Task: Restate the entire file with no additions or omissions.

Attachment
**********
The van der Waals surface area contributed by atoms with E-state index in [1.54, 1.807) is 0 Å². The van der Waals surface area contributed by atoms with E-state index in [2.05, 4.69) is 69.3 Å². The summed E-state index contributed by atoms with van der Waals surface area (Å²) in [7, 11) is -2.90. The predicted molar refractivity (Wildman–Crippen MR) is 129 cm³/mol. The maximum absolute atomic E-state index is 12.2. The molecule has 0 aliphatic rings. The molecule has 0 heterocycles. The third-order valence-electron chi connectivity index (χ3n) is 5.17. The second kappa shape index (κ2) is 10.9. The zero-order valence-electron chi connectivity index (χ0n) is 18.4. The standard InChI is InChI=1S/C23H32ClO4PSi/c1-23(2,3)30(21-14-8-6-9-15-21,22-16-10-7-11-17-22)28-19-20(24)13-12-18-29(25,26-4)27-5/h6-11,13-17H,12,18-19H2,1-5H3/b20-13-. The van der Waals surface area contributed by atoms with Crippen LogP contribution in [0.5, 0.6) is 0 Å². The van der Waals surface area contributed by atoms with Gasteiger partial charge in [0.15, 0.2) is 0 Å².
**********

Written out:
The van der Waals surface area contributed by atoms with E-state index in [1.54, 1.807) is 0 Å². The van der Waals surface area contributed by atoms with E-state index in [2.05, 4.69) is 69.3 Å². The summed E-state index contributed by atoms with van der Waals surface area (Å²) in [7, 11) is -2.90. The predicted molar refractivity (Wildman–Crippen MR) is 129 cm³/mol. The maximum absolute atomic E-state index is 12.2. The molecule has 0 aliphatic rings. The molecule has 0 heterocycles. The third-order valence-electron chi connectivity index (χ3n) is 5.17. The second kappa shape index (κ2) is 10.9. The zero-order valence-electron chi connectivity index (χ0n) is 18.4. The standard InChI is InChI=1S/C23H32ClO4PSi/c1-23(2,3)30(21-14-8-6-9-15-21,22-16-10-7-11-17-22)28-19-20(24)13-12-18-29(25,26-4)27-5/h6-11,13-17H,12,18-19H2,1-5H3/b20-13-. The van der Waals surface area contributed by atoms with Crippen LogP contribution in [0.5, 0.6) is 0 Å². The van der Waals surface area contributed by atoms with Gasteiger partial charge in [0.15, 0.2) is 0 Å².